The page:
The Official Story (1985) – One of Argentina’s most successful films The Official Story played at numerous festivals including Cannes, Toronto and Berlin and was an award winner both in Argentina and at the Academy Awards. An upper-middle class family in Buenos Aires have illegally adopted a girl, Gaby. Alicia begins to wonder what happened to Gaby’s parents when a friend returns from exile and tells her about the disappearances. Gradually Alicia is forced to confront our own ignorance of her country’s crimes and her husband’s complicity with the regime.

Ricardo Darin
Ricardo Darin

Ricardo Darin – Unquestionably Argentina’s biggest star at the moment, Darin has starred in many notable films including the aforementioned Nine Queens (2000) and The Secret in Their Eyes (2009), as well as The Lighthouse (1998) and White Elephant (2012). He has been consistently praised for his versatility as an actor and was awarded the Diamond Konex Award in 2011 as the most important Entertainment personality of the last decade. Due to his growing international profile Darin is to many the face of Argentinian cinema.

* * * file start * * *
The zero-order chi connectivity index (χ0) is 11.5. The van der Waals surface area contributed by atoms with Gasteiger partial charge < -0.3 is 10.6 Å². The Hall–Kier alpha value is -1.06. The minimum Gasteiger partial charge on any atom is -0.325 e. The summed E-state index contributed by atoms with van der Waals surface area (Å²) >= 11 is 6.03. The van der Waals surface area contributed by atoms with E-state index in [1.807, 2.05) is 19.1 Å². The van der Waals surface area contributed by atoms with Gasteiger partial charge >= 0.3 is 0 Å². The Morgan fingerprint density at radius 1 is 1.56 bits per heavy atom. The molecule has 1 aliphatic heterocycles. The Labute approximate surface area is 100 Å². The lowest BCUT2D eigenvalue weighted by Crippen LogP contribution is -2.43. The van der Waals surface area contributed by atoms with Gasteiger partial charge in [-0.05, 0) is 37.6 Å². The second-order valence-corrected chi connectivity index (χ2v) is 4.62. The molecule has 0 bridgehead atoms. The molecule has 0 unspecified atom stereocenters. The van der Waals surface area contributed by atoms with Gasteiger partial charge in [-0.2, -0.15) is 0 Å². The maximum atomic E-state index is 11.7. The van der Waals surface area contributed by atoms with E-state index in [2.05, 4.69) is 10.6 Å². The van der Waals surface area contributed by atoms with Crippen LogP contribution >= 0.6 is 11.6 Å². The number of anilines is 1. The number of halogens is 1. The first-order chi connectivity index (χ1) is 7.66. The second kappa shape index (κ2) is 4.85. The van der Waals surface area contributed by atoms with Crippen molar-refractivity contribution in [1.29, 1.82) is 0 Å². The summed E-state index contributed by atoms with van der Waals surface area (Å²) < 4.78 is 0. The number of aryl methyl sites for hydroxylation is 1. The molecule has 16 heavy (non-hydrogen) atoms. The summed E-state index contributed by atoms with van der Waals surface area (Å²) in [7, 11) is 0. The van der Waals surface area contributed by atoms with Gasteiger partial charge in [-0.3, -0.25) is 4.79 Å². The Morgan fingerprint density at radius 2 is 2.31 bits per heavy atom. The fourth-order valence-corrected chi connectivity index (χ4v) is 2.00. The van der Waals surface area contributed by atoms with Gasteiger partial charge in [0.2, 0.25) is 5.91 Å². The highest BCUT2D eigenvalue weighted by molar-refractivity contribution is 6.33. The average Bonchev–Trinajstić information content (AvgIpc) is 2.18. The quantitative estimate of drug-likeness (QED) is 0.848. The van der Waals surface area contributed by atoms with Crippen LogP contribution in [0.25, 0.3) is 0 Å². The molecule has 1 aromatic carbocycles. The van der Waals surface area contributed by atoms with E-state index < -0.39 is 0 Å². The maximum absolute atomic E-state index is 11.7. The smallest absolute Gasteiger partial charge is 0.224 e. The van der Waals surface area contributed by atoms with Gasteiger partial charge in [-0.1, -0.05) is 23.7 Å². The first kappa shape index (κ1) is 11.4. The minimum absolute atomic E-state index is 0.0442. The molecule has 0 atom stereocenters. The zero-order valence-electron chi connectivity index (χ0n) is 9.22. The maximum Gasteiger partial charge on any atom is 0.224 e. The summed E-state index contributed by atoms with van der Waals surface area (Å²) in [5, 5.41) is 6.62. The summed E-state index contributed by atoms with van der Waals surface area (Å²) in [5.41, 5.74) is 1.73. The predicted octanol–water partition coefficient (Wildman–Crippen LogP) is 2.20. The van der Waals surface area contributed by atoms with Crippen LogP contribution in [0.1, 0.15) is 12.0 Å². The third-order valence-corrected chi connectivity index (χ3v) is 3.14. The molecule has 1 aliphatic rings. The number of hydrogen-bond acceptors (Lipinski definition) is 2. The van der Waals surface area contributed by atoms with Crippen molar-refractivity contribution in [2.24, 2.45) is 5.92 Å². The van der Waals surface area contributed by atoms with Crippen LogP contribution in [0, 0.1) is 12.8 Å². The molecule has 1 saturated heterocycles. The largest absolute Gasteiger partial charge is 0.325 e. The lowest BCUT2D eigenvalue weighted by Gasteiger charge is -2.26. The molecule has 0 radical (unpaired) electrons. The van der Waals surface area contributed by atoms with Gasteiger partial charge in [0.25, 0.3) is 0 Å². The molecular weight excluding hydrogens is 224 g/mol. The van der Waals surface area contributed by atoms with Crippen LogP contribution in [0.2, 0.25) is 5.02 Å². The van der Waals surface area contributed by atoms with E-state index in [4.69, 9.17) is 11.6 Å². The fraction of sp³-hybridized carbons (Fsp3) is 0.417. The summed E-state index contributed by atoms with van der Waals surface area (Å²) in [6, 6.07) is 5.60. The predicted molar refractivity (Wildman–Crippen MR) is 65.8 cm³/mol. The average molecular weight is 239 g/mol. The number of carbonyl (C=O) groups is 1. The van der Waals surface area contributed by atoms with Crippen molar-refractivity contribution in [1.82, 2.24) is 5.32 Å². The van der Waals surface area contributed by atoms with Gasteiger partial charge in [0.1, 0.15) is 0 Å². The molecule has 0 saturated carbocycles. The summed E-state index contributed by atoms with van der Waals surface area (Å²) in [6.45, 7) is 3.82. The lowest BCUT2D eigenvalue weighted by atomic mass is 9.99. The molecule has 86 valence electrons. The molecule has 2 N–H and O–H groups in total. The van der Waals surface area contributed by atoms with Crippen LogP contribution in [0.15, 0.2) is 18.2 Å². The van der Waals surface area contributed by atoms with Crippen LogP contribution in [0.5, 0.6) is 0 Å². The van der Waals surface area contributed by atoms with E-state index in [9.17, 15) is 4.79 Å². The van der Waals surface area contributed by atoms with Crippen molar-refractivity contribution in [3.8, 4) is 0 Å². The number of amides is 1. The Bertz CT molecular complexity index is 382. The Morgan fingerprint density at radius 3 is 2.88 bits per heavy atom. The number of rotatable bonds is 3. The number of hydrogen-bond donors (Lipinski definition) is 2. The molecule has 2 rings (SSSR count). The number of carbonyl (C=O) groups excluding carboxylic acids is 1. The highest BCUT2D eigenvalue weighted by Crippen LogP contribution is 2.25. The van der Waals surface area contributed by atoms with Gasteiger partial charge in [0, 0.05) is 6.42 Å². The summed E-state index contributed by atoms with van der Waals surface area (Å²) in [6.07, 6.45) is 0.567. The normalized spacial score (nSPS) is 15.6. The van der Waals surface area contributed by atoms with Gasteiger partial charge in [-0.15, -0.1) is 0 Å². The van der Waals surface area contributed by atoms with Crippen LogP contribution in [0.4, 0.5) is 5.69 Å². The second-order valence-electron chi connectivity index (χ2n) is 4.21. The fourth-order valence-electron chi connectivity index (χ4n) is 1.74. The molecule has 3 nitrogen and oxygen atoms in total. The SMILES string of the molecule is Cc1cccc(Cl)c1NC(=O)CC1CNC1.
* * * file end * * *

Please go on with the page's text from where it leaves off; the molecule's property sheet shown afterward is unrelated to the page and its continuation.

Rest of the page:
Argentinian films on the BFFS Booking Scheme

Here’s a look at just a few of the available titles – we’ve also got The Official Story, Carancho, Born and Bred and many more.